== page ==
Once again, I wrote this to stand alone. It is part of the Diamond Series that started at the beginning of February. In this episode that takes place at the Muller Funeral Home; there’s a wake, a fight scene, and Ann does some baking.
Wake Your Cheatin’ Heart
Ann was naked, curled in a ball, and mumbling into her pillow when the doorbell rang the first time. The memorial service for Chet was scheduled to run from one to three, but people started showing up at nine with flowers.
By noon-thirty she was sufficiently primped and polished to play hostess. The Muller Funeral Home, her home, had so many floral displays delivered that the resulting concentration of cut flowers made it hard to breathe.
The local mortuary business had lost one of its own with Chet Muller, Ann’s husband.
By half past one, it was standing-room-only and cars were still arriving; parking in the street, blocking driveways, and double parking to drop off passengers. Ann had never had to deal with such a mob. She felt she had uttered greetings and condolences a thousand thousand times. The clamor of conversation as Ann moved through the crowd became surreal white noise. In all this distraction she was alone.
The room warped in and out of focus; even in and out of existence, then she saw her.
Ann’s mind slipped to the memory of Chet’s cell phone and the missed call log. She had taken care of Chet and Cynthia. And here was GymJane.
Ann watched—sometimes surreptitiously. She played with what was left of Chet: a yellow diamond fabricated at GemStars from his ashes. The diamond was uncut and loose in a golden cage hanging from a chain around her neck. That bitch Cynthia would join him soon enough.
So would this GymJane.
Jane was the head trainer at the local Gym which Chet frequented, as did a few others who were in attendance. She stopped and talked to one here, another there. Jane, it seemed, got around. Ann could understand the allure. Jane was one well toned gal. That worried Ann.
Jane would be harder to overpower than Cynthia. Ann kept a wary eye on her, watching for opportunity and not really expecting it. A silent rage built in her, watching this woman—this GymJane—roam around her house talking to well-wishers. Chet could only die once yet Ann wanted to kill him again.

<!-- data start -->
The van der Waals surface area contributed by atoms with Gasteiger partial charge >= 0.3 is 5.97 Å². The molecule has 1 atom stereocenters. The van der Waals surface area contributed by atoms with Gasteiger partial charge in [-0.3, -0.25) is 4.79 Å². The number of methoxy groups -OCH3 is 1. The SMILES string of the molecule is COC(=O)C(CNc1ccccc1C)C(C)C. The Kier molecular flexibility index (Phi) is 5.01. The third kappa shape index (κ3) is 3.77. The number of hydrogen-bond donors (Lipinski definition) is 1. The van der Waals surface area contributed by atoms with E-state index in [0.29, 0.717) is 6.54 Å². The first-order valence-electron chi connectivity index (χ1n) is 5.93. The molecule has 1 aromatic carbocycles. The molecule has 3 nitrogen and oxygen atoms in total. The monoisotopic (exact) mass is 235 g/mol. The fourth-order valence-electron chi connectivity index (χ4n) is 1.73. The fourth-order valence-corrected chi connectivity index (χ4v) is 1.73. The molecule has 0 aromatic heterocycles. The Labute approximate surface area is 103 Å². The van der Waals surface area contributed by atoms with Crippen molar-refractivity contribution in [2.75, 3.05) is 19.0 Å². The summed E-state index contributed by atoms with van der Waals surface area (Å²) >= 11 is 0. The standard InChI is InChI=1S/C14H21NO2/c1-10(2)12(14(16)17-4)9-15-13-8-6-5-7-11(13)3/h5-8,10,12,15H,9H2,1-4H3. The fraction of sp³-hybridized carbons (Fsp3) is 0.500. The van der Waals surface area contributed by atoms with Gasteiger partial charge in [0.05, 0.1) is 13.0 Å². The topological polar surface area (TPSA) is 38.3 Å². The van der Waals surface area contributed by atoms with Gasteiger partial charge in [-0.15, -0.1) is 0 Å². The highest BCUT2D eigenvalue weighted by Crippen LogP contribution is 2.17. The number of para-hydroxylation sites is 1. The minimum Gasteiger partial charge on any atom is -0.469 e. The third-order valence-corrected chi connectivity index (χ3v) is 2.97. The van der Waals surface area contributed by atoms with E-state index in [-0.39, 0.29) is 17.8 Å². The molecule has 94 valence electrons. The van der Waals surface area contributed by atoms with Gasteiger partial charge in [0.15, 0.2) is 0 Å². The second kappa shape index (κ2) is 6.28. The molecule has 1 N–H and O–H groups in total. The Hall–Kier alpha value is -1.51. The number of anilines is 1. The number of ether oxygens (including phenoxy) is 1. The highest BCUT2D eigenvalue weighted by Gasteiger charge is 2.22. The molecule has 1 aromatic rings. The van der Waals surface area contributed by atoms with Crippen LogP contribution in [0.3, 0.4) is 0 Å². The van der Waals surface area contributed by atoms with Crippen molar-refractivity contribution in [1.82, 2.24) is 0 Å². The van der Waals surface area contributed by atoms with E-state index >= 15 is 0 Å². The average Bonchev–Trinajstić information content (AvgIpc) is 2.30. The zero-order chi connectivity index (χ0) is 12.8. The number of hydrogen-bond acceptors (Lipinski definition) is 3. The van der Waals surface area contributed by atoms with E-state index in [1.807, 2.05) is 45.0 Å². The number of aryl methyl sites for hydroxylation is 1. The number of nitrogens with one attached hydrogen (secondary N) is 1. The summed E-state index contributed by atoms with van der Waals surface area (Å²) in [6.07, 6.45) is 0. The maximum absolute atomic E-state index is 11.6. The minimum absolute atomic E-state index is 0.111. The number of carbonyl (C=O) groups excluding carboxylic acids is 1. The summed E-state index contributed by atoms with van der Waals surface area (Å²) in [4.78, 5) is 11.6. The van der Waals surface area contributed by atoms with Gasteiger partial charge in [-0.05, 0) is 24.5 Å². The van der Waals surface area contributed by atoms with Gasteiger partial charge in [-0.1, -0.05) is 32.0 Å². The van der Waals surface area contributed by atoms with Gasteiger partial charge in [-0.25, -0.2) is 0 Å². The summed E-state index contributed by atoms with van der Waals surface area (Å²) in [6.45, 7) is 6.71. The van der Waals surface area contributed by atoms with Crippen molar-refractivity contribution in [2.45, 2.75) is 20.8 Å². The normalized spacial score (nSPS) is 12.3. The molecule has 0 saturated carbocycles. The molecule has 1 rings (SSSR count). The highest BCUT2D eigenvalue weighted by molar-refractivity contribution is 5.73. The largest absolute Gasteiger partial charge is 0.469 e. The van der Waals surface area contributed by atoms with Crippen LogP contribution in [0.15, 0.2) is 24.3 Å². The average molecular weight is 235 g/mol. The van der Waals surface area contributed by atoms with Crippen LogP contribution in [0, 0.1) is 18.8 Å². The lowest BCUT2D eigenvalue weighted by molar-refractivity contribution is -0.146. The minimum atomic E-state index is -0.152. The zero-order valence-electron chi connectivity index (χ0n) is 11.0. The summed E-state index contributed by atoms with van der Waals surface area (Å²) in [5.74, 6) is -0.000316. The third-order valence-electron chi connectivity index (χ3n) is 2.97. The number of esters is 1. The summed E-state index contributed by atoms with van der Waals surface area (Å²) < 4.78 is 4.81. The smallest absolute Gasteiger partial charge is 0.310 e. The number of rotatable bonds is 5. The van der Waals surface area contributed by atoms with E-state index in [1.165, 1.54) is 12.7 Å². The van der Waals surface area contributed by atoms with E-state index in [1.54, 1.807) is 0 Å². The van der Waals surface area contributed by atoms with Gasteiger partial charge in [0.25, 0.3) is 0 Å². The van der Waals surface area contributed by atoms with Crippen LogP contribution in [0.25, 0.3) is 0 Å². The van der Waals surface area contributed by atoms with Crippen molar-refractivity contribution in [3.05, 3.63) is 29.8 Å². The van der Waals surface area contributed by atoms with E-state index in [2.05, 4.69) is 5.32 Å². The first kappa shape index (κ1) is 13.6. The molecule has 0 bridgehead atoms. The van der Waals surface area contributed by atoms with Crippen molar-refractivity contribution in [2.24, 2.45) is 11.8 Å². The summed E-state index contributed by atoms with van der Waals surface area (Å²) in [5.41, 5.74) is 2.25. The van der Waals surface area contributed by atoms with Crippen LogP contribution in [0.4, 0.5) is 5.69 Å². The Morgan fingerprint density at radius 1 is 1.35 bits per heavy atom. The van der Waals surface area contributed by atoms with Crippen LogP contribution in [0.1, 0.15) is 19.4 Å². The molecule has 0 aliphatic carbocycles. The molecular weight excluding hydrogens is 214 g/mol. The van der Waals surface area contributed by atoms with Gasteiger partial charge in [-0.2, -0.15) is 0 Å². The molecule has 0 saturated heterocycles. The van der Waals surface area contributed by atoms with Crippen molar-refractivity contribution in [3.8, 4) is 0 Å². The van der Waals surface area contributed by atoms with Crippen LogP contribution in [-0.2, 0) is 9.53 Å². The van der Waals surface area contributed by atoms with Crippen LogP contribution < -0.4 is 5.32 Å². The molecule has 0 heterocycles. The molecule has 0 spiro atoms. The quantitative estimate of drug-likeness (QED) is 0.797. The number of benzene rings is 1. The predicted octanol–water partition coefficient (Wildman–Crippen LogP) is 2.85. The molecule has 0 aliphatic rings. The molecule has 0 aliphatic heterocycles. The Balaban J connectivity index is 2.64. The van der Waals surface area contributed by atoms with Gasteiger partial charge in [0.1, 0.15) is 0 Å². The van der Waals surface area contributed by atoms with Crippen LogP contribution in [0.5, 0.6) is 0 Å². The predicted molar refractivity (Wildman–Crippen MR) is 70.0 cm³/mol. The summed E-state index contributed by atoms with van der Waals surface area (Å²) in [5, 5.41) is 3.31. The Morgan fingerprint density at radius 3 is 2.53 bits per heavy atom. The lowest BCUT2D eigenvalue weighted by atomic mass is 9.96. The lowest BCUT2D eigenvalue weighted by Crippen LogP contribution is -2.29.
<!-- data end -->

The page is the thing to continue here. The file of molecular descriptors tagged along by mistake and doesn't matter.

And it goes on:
As the head count dwindled, the boldness in Ann increased. She was determined to confront Jane. But how? She couldn’t make a scene. When she killed Jane—and that’s what was going to happen, she was determined on that score—when she killed Jane, she didn’t want people to think of Ann as a possible suspect. So confrontation had to be intimate.
After three, after some had gone; the less-populated house afforded an opportunity when Jane opened what she thought was the ladies room door, searching with a hand for the light switch. With no one in the hall at the moment, Ann rushed to corral Jane in the stairwell and closed the door behind them.
Jane had managed to grab the handrail to keep from falling headlong and swung to face Ann as the light was switched on.
“How many times did you sleep with my husband?”
“I don’t think this is the time or place for that.”
Ann kicked out, Jane was forced to step down. “A number, bitch.”
“I’m not discussing this with you. Not now, not ever. Chet’s gone, and nothing will change that.”
Ann felt that familiar burning at the back of her eye sockets. Before emotion could show, she kicked out again. Jane grabbed the foot and pulled. Ann landed—sitting on the top stair—and scrambled back to her feet.
“Why him? Why mess around with my husband?”
“For your information, he chased me. I thought he was…charming.”
Ann grabbed both handrails and vaulted out, kicking with both feet. Jane darted to the side while deflecting the assault. When Ann landed again, she took the few steps toward Jane and tackled her. They wrestled; ineffectual swinging, clawing, and pulling ensued. They both toppled over and tumbled down the long staircase in a flurry of limbs that sounded like a drunken drum solo.
Ann looked to the top of the stairs, but the door didn’t open. No one heard that? Jane took a feeble swing at her. Ann grabbed Jane by the hair, lifted her head, and slammed it against the concrete floor.
Jane was out.
Ann stood, brushing herself off. An elbow felt bruised, a shin badly scraped, but she would survive. She retrieved a gurney, got Jane’s deadweight onto it, and wheeled Jane to the other side of the basement workshop.
At the back of the basement, the house had been modified for the installation of a crematory incinerator. Its resulting stack was a shiny silver exclamation point behind the house.
Ann positioned the gurney at the charging door, locked the wheels and set the preheat time on the control panel. She paced, waiting for the green light, gently tapping each finger on her left hand to her thumb in turn.
Clutching the pendant with Chet—the yellow diamond—she said, “I had Chet made into a yellow stone, Cynthia’s going to be a red one when I get her. When I send a bit of your ashes to Gemstars, I’ll ask for…”
The preheat light turned green.
So readers, what do you think of this continuing saga? Are chain flash pieces—such as this—a good thing? Or would you more likely return for the special-of-the-day? Let me know, create a discussion. I’m all ears (well, not…all ears. You knowaddamean).